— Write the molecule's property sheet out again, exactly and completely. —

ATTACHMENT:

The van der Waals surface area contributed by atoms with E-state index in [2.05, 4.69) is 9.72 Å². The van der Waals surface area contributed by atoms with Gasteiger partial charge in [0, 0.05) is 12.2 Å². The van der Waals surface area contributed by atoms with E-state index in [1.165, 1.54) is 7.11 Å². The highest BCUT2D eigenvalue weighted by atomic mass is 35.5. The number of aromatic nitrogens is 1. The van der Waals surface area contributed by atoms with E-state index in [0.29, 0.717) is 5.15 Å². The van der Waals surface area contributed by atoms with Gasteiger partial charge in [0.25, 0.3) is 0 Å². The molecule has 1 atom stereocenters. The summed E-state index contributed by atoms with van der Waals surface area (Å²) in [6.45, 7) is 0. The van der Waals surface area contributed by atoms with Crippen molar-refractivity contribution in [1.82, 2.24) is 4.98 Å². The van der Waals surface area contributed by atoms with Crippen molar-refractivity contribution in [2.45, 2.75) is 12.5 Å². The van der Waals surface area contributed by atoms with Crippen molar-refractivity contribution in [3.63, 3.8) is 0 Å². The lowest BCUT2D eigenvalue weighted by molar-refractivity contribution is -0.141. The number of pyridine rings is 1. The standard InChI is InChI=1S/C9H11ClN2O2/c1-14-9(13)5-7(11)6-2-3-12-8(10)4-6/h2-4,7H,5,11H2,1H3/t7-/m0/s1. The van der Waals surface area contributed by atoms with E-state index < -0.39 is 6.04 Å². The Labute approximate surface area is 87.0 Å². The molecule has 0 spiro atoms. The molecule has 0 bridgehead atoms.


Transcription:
The van der Waals surface area contributed by atoms with E-state index in [2.05, 4.69) is 9.72 Å². The van der Waals surface area contributed by atoms with Gasteiger partial charge in [0, 0.05) is 12.2 Å². The van der Waals surface area contributed by atoms with E-state index in [1.165, 1.54) is 7.11 Å². The highest BCUT2D eigenvalue weighted by atomic mass is 35.5. The number of aromatic nitrogens is 1. The van der Waals surface area contributed by atoms with E-state index in [0.29, 0.717) is 5.15 Å². The van der Waals surface area contributed by atoms with Gasteiger partial charge in [0.25, 0.3) is 0 Å². The molecule has 1 atom stereocenters. The summed E-state index contributed by atoms with van der Waals surface area (Å²) in [6.45, 7) is 0. The van der Waals surface area contributed by atoms with Crippen molar-refractivity contribution in [1.82, 2.24) is 4.98 Å². The van der Waals surface area contributed by atoms with Crippen molar-refractivity contribution in [2.45, 2.75) is 12.5 Å². The van der Waals surface area contributed by atoms with Crippen molar-refractivity contribution in [3.63, 3.8) is 0 Å². The lowest BCUT2D eigenvalue weighted by molar-refractivity contribution is -0.141. The number of pyridine rings is 1. The standard InChI is InChI=1S/C9H11ClN2O2/c1-14-9(13)5-7(11)6-2-3-12-8(10)4-6/h2-4,7H,5,11H2,1H3/t7-/m0/s1. The van der Waals surface area contributed by atoms with E-state index < -0.39 is 6.04 Å². The Labute approximate surface area is 87.0 Å². The molecule has 0 spiro atoms. The molecule has 0 bridgehead atoms.